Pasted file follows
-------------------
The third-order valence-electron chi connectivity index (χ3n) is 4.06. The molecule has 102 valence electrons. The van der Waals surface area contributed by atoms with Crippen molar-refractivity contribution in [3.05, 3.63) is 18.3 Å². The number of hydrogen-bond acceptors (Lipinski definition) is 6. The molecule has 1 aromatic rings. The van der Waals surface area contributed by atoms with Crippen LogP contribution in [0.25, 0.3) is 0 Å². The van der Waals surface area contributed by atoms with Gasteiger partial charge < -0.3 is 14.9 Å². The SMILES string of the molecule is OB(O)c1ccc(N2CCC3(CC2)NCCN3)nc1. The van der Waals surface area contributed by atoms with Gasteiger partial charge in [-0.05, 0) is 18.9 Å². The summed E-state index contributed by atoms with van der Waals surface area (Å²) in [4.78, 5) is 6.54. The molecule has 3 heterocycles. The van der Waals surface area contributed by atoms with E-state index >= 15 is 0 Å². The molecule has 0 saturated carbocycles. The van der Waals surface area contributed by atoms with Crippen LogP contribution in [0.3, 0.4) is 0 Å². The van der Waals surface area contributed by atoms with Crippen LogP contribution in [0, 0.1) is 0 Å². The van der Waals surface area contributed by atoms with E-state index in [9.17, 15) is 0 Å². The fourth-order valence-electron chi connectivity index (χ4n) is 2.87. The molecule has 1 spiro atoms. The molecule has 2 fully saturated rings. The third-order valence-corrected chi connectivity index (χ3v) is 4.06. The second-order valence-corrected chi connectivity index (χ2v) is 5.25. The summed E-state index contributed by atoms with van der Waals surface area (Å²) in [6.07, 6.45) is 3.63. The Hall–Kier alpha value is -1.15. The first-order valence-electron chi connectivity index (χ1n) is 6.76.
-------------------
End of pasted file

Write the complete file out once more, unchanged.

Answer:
The third-order valence-electron chi connectivity index (χ3n) is 4.06. The molecule has 102 valence electrons. The van der Waals surface area contributed by atoms with Crippen molar-refractivity contribution in [3.05, 3.63) is 18.3 Å². The number of hydrogen-bond acceptors (Lipinski definition) is 6. The molecule has 1 aromatic rings. The van der Waals surface area contributed by atoms with Crippen LogP contribution in [0.25, 0.3) is 0 Å². The van der Waals surface area contributed by atoms with Gasteiger partial charge < -0.3 is 14.9 Å². The SMILES string of the molecule is OB(O)c1ccc(N2CCC3(CC2)NCCN3)nc1. The van der Waals surface area contributed by atoms with Gasteiger partial charge in [-0.05, 0) is 18.9 Å². The summed E-state index contributed by atoms with van der Waals surface area (Å²) in [4.78, 5) is 6.54. The molecule has 3 heterocycles. The van der Waals surface area contributed by atoms with E-state index >= 15 is 0 Å². The molecule has 0 saturated carbocycles. The van der Waals surface area contributed by atoms with Crippen LogP contribution in [0.3, 0.4) is 0 Å². The van der Waals surface area contributed by atoms with Crippen LogP contribution in [0, 0.1) is 0 Å². The van der Waals surface area contributed by atoms with E-state index in [9.17, 15) is 0 Å². The fourth-order valence-electron chi connectivity index (χ4n) is 2.87. The molecule has 1 spiro atoms. The molecule has 2 fully saturated rings. The third-order valence-corrected chi connectivity index (χ3v) is 4.06. The second-order valence-corrected chi connectivity index (χ2v) is 5.25. The summed E-state index contributed by atoms with van der Waals surface area (Å²) in [6.07, 6.45) is 3.63. The Hall–Kier alpha value is -1.15. The first-order valence-electron chi connectivity index (χ1n) is 6.76.